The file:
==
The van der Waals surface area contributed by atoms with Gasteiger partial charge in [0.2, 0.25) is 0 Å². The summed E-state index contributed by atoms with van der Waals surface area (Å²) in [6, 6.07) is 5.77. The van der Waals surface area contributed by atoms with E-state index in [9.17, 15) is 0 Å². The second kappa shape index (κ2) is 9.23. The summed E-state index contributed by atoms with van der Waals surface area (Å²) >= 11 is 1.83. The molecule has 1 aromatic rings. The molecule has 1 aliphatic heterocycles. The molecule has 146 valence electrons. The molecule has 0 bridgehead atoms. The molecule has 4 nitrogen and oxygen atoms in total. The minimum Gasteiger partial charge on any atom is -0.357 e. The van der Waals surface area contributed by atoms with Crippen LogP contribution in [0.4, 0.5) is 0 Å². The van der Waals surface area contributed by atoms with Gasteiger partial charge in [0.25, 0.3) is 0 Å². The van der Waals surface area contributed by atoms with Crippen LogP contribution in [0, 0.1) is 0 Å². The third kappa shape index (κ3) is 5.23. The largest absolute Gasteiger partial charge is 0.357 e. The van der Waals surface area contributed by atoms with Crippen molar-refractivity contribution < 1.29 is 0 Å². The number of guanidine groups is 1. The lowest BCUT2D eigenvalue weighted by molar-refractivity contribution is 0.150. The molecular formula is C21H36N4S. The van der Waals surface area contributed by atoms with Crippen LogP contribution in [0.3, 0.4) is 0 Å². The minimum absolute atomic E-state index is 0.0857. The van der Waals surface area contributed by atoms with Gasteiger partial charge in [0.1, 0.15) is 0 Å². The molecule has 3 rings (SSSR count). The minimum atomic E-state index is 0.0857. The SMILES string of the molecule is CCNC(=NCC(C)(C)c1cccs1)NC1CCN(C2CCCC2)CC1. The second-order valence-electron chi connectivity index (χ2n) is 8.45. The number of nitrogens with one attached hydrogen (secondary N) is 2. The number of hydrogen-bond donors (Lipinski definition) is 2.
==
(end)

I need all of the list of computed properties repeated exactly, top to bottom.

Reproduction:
The van der Waals surface area contributed by atoms with Gasteiger partial charge in [0.2, 0.25) is 0 Å². The summed E-state index contributed by atoms with van der Waals surface area (Å²) in [6, 6.07) is 5.77. The van der Waals surface area contributed by atoms with E-state index in [9.17, 15) is 0 Å². The second kappa shape index (κ2) is 9.23. The summed E-state index contributed by atoms with van der Waals surface area (Å²) >= 11 is 1.83. The molecule has 1 aromatic rings. The molecule has 1 aliphatic heterocycles. The molecule has 146 valence electrons. The molecule has 0 bridgehead atoms. The molecule has 4 nitrogen and oxygen atoms in total. The minimum Gasteiger partial charge on any atom is -0.357 e. The van der Waals surface area contributed by atoms with Crippen LogP contribution in [0.4, 0.5) is 0 Å². The van der Waals surface area contributed by atoms with Gasteiger partial charge in [0.25, 0.3) is 0 Å². The van der Waals surface area contributed by atoms with Crippen LogP contribution in [0, 0.1) is 0 Å². The third kappa shape index (κ3) is 5.23. The largest absolute Gasteiger partial charge is 0.357 e. The van der Waals surface area contributed by atoms with Crippen molar-refractivity contribution < 1.29 is 0 Å². The number of guanidine groups is 1. The lowest BCUT2D eigenvalue weighted by molar-refractivity contribution is 0.150. The molecular formula is C21H36N4S. The van der Waals surface area contributed by atoms with Crippen LogP contribution in [0.3, 0.4) is 0 Å². The minimum absolute atomic E-state index is 0.0857. The van der Waals surface area contributed by atoms with Gasteiger partial charge in [0.1, 0.15) is 0 Å². The molecule has 3 rings (SSSR count). The minimum atomic E-state index is 0.0857. The SMILES string of the molecule is CCNC(=NCC(C)(C)c1cccs1)NC1CCN(C2CCCC2)CC1. The second-order valence-electron chi connectivity index (χ2n) is 8.45. The number of nitrogens with one attached hydrogen (secondary N) is 2. The number of hydrogen-bond donors (Lipinski definition) is 2.